Four children hospitalized in one month at Ps del Gaslini after swallowing electric batteries. Advice for parents

The prognosis for a 17-month-old baby who had to undergo delicate emergency surgery and three weeks in resuscitation for having ingested a button cell was only resolved today. But the arrivals to Gaslinis PS for battery consumption are constant. Physicians draw attention to the prevention of this type of serious accident with potentially fatal outcomes


We arrived at the emergency room last night at Gaslini Pediatric Hospital in Genoa of a 2-year-old child who turned out to have swallowed a disc battery, but in the last few weeks the doctors have had to deal with 3 other cases of suspected button cell ingestion: One fortunately turned out to be a false alarm, another child was detained for observation when the radiological examination showed ingestion of a battery, and was discharged after 24 hours after the natural excretion in the feces and relatives controls. The third, a 17-month-old child who arrived at the emergency room on May 14 last year for vomiting with blood and anemia, underwent delicate acute endoscopic surgery to remove a button cell that caused necrosis to the tissues of the esophagus. And only today was the forecast resolved.

The doctors at the Genoese Children’s Hospital sound the alarm and draw the parents’ attention to the serious dangers of ingesting foreign bodies for the little ones.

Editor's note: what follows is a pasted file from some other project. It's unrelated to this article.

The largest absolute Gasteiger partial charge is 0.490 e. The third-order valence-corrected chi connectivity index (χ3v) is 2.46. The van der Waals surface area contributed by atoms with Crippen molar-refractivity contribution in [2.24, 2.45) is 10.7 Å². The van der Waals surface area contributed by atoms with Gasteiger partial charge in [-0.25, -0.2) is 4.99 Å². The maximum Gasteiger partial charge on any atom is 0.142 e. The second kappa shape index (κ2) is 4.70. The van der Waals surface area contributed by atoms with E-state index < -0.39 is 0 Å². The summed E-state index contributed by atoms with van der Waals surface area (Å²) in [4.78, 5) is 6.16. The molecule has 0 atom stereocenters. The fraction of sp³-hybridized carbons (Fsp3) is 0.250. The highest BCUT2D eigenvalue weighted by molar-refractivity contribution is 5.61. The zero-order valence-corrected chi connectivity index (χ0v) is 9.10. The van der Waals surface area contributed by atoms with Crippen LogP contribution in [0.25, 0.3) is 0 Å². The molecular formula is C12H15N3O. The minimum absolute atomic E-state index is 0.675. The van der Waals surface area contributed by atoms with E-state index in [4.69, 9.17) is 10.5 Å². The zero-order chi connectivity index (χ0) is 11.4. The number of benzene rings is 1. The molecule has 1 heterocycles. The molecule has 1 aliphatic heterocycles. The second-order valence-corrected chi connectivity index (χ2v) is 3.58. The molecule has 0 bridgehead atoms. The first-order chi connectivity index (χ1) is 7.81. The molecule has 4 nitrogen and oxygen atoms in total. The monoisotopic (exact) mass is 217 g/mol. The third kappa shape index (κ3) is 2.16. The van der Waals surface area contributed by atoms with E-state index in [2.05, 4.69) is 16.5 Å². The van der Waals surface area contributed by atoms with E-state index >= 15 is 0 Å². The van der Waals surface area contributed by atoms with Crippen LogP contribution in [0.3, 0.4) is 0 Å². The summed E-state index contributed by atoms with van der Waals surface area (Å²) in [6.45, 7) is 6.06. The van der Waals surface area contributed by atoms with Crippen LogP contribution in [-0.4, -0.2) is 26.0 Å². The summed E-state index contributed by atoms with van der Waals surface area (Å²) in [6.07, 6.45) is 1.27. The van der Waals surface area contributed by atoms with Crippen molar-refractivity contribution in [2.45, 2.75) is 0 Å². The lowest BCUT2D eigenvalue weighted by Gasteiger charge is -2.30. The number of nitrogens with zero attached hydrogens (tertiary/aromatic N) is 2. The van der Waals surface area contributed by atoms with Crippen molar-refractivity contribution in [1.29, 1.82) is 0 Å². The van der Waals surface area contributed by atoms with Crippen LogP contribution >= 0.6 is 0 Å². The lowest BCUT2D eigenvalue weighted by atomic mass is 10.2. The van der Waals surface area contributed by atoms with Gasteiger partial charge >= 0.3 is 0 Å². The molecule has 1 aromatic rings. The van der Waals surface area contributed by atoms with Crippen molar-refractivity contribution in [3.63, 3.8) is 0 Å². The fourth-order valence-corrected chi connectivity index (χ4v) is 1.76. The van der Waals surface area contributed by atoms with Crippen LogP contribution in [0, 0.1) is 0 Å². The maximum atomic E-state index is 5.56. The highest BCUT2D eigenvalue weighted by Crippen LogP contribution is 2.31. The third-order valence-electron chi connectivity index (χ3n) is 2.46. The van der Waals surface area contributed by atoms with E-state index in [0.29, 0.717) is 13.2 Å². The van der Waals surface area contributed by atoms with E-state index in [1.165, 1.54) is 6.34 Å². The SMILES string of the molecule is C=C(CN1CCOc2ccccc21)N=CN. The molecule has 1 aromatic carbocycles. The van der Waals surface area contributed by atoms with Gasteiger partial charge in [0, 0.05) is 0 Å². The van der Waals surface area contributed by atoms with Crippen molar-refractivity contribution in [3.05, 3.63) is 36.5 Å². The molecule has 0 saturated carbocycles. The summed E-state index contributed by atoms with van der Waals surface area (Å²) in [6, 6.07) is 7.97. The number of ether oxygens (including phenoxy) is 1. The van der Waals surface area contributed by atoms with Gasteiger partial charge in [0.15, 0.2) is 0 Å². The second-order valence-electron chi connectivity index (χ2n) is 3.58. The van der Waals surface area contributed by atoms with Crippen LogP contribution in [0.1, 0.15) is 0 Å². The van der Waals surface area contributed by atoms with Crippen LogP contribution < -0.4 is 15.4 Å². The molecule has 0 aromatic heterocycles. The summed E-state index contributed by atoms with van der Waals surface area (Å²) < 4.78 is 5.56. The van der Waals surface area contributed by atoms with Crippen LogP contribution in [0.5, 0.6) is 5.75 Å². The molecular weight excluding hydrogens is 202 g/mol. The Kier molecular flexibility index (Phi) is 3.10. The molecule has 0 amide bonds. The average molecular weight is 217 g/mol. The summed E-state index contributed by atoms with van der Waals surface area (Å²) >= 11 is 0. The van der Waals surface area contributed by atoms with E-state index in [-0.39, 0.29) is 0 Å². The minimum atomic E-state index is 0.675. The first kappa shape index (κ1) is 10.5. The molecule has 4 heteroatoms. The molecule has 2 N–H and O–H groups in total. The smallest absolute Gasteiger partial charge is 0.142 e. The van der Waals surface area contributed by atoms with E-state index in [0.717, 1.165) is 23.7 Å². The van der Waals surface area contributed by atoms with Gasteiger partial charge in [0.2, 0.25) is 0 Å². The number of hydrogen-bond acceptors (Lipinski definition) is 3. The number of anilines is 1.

“With our specialists, also in the light of a common interdisciplinary protocol, we have decided once again to draw parents’ attention to the prevention of this type of serious accident with potentially fatal outcomes. Gaslini’s medical-nurse task force was able to respond effectively and in a very short time; Unfortunately, however, these cases continue to arise: ingestion of the lithium battery still deserves the nickname silent killer, “he explains Raffaele Spiazzihealth director of the Gaslini hospital.

Ingestion of foreign bodies in the young child represents a real danger and a frequent reason to go to the emergency room, explains Emanuela Piccotti, director of the Gaslini Emergency Department. There are foreign bodies that are particularly dangerous and harmful to the internal structures of the organism: especially button, alkali or lithium batteries. These are metal discs the size of a button or a small coin that are found in toys, as well as in a variety of everyday tools such as clocks, alarm clocks, hearing aids, remote controls, etc.

Their adverse effect occurs due to the short circuit between the positive and negative pole, especially in the digestive segments in close contact with the mucous membranes and especially in the esophagus, where ulcerative lesions can potentially be present already after 2 hours after ingestion. Therefore, ingestion of a button cell, especially if it occurs far from the caregiver’s eyes, may cause intestinal bleeding, chest or back pain, sudden refusal to eat, vomiting, salivation, cough, and respiratory symptoms.

For this, the experts have suggested some tips to prevent accidents:
Do not allow small children to play or touch objects that contain batteries.
Be careful if preschoolers play with such objects.
Make sure that toys or objects for adults have a tightly closed space.
Do not “store” these batteries as it is difficult to store them all in safe places for children.
When replacing “used up” batteries, dispose of them in the appropriate containers without leaving them unattended.
If even you suspect that the child has ingested a button cell, go to the emergency room immediately or, if you can not, call 112/118.

June 8, 2022
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